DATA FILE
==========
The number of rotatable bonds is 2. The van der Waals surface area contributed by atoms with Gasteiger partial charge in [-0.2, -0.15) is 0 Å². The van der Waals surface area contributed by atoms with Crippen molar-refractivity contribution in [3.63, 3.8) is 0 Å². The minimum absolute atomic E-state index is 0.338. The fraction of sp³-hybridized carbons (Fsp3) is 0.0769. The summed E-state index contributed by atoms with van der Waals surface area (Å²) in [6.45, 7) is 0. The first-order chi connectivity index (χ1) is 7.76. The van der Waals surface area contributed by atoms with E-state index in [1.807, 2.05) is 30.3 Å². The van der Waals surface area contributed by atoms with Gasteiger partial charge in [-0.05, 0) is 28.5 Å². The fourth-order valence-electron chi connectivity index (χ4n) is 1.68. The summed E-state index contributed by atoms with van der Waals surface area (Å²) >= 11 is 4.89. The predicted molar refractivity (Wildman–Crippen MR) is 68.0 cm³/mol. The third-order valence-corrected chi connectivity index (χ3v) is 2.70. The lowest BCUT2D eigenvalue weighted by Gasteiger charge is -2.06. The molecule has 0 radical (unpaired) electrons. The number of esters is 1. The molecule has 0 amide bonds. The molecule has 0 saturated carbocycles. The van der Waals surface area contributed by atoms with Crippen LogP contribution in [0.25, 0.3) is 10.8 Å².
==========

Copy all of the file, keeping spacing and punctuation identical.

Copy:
The number of rotatable bonds is 2. The van der Waals surface area contributed by atoms with Gasteiger partial charge in [-0.2, -0.15) is 0 Å². The van der Waals surface area contributed by atoms with Crippen molar-refractivity contribution in [3.63, 3.8) is 0 Å². The minimum absolute atomic E-state index is 0.338. The fraction of sp³-hybridized carbons (Fsp3) is 0.0769. The summed E-state index contributed by atoms with van der Waals surface area (Å²) in [6.45, 7) is 0. The first-order chi connectivity index (χ1) is 7.76. The van der Waals surface area contributed by atoms with E-state index in [1.807, 2.05) is 30.3 Å². The van der Waals surface area contributed by atoms with Gasteiger partial charge in [-0.05, 0) is 28.5 Å². The fourth-order valence-electron chi connectivity index (χ4n) is 1.68. The summed E-state index contributed by atoms with van der Waals surface area (Å²) >= 11 is 4.89. The predicted molar refractivity (Wildman–Crippen MR) is 68.0 cm³/mol. The third-order valence-corrected chi connectivity index (χ3v) is 2.70. The lowest BCUT2D eigenvalue weighted by Gasteiger charge is -2.06. The molecule has 0 radical (unpaired) electrons. The number of esters is 1. The molecule has 0 amide bonds. The molecule has 0 saturated carbocycles. The van der Waals surface area contributed by atoms with Crippen LogP contribution in [0.25, 0.3) is 10.8 Å².